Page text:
I bought a bunch of surplus Guatemalan 5.56 with tarnished brass and most of it would not fire, and it was 1980's dated

I would never buy old surplus or questionable ammo of unknown history for long term storage, only buy factory fresh from a major ammo manufacturer

if you buy 20 year old ammo for stocking up, it will be 40 - 50 year old ammo by the time it ever gets used, always start off with factory new ammo for long term storage.

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Old June 11, 2019, 04:05 PM   #11
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Properly stored, longer than you.
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Old June 11, 2019, 04:13 PM   #12
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30 plus year old selfdefense ammo will have less effective bullets.
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Old June 11, 2019, 04:29 PM   #13
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If you're storing just because you want a stash of the stuff and you do it right it should last a long time. I suppose where you live makes a difference too - I have to think it would naturally survive longer out in the high desert west where I live versus someplace humid like Georgia.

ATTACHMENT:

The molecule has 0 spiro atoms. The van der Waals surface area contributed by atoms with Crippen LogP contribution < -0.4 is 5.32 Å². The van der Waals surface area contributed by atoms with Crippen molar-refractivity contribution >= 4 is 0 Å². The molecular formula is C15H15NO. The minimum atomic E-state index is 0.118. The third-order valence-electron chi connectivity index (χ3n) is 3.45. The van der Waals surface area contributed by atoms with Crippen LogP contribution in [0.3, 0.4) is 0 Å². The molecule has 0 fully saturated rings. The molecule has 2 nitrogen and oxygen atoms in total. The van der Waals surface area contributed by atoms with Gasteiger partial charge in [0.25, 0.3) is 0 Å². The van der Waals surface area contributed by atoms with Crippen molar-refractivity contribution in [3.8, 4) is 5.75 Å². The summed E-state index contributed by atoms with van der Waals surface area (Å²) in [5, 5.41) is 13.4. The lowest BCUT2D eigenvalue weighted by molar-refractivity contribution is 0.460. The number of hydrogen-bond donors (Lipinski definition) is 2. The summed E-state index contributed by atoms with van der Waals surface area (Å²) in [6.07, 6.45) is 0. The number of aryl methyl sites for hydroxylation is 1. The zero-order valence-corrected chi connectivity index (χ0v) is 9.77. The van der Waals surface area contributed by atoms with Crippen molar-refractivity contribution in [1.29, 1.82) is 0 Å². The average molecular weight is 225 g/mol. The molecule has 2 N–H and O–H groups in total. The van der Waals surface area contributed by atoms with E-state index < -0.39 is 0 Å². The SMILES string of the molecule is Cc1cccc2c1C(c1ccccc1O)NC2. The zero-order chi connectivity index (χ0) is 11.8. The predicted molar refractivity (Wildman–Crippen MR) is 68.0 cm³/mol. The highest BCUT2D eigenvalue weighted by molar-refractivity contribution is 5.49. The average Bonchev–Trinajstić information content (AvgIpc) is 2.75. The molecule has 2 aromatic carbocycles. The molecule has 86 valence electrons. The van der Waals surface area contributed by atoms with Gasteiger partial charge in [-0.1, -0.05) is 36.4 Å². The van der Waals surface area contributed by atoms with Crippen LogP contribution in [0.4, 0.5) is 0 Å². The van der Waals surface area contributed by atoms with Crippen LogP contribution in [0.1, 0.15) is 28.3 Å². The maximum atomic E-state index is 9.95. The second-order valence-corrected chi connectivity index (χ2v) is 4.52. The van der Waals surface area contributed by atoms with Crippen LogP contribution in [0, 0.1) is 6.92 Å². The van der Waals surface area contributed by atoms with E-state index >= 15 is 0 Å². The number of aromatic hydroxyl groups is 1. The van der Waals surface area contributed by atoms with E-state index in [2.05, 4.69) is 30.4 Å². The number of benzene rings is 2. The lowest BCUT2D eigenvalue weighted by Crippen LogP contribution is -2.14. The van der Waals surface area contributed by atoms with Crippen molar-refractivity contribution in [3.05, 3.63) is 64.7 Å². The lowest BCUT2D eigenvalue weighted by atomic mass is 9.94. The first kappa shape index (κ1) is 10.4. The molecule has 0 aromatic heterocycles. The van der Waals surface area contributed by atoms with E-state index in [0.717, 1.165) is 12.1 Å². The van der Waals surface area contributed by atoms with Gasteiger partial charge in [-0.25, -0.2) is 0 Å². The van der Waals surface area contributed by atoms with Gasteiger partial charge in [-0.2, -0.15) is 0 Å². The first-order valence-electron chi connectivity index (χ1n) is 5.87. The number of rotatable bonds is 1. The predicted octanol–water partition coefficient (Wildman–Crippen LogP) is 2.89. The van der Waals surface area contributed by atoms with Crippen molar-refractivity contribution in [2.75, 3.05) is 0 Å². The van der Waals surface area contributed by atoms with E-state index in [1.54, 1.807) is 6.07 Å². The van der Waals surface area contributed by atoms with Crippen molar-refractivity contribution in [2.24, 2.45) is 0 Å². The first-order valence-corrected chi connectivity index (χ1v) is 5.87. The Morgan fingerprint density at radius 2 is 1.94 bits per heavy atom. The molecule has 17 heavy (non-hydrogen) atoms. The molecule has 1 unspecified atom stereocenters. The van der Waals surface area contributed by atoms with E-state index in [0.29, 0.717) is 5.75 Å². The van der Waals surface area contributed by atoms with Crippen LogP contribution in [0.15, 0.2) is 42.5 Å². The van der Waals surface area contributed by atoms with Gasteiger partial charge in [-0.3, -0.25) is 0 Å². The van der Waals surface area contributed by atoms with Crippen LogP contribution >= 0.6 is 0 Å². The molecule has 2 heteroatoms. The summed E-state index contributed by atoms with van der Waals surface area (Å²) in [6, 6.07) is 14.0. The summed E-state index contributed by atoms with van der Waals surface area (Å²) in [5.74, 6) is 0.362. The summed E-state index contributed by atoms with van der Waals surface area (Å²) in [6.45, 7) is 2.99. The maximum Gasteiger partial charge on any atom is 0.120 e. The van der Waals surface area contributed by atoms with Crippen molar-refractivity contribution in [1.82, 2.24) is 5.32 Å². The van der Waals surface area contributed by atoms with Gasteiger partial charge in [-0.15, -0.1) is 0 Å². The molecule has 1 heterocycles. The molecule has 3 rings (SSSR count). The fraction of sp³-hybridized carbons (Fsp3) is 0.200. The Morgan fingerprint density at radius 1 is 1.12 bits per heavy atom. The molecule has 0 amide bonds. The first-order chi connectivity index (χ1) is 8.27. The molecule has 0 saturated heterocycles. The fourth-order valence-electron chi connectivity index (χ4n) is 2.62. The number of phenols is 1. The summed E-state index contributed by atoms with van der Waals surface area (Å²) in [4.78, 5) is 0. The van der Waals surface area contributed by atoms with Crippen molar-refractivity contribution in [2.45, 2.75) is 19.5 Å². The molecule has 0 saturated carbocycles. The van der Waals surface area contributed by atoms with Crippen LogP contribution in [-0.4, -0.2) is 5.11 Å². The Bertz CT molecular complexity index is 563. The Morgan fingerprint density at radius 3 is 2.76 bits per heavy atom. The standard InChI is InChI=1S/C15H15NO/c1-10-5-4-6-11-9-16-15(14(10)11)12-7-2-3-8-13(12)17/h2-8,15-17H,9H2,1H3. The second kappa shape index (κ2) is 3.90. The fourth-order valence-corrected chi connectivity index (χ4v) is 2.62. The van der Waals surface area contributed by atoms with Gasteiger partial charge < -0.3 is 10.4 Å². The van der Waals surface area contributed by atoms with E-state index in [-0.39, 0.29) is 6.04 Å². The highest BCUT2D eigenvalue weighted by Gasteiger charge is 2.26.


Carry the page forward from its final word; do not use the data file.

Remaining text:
In terms of daily carry ammunition I think it's prudent to shoot it up and replace it after a year or two.
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Old June 11, 2019, 05:04 PM   #14
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Properly stored, another 30+ vote here.


I would think your typical ammo can would be all the insurance you would need.
If you can keep wild temperature and humidity swings to a minimum, that's always good.
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Old June 11, 2019, 06:54 PM   #15
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Quote:
30 plus year old selfdefense ammo will have less effective bullets.
Than what? With all the wiz bang high dollar bullets of today, the stats do not support your claim.
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Old June 11, 2019, 07:21 PM   #16